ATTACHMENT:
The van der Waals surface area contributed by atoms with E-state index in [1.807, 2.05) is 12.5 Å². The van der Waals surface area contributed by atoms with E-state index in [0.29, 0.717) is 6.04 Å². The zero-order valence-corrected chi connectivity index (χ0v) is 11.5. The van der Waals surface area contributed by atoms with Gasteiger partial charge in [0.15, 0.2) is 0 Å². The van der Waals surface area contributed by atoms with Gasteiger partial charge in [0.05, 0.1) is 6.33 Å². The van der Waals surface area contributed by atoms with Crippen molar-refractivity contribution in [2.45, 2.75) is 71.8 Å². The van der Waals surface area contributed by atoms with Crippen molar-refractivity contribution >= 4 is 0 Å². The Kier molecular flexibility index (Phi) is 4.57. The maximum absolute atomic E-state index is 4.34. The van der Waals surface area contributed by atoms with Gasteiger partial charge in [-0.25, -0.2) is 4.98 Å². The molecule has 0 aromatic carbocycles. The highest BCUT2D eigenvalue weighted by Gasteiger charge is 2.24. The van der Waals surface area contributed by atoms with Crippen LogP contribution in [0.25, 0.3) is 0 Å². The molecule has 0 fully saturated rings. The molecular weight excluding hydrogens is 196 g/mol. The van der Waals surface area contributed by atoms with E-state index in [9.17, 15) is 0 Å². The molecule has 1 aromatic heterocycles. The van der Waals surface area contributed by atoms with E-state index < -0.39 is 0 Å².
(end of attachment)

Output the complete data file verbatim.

The van der Waals surface area contributed by atoms with E-state index in [1.807, 2.05) is 12.5 Å². The van der Waals surface area contributed by atoms with E-state index in [0.29, 0.717) is 6.04 Å². The zero-order valence-corrected chi connectivity index (χ0v) is 11.5. The van der Waals surface area contributed by atoms with Gasteiger partial charge in [0.15, 0.2) is 0 Å². The van der Waals surface area contributed by atoms with Gasteiger partial charge in [0.05, 0.1) is 6.33 Å². The van der Waals surface area contributed by atoms with Crippen molar-refractivity contribution in [2.45, 2.75) is 71.8 Å². The van der Waals surface area contributed by atoms with Crippen molar-refractivity contribution >= 4 is 0 Å². The Kier molecular flexibility index (Phi) is 4.57. The maximum absolute atomic E-state index is 4.34. The van der Waals surface area contributed by atoms with Gasteiger partial charge in [-0.25, -0.2) is 4.98 Å². The molecule has 0 aromatic carbocycles. The highest BCUT2D eigenvalue weighted by Gasteiger charge is 2.24. The van der Waals surface area contributed by atoms with Crippen LogP contribution in [0.25, 0.3) is 0 Å². The molecule has 0 fully saturated rings. The molecular weight excluding hydrogens is 196 g/mol. The van der Waals surface area contributed by atoms with E-state index in [9.17, 15) is 0 Å². The molecule has 1 aromatic heterocycles. The van der Waals surface area contributed by atoms with E-state index < -0.39 is 0 Å².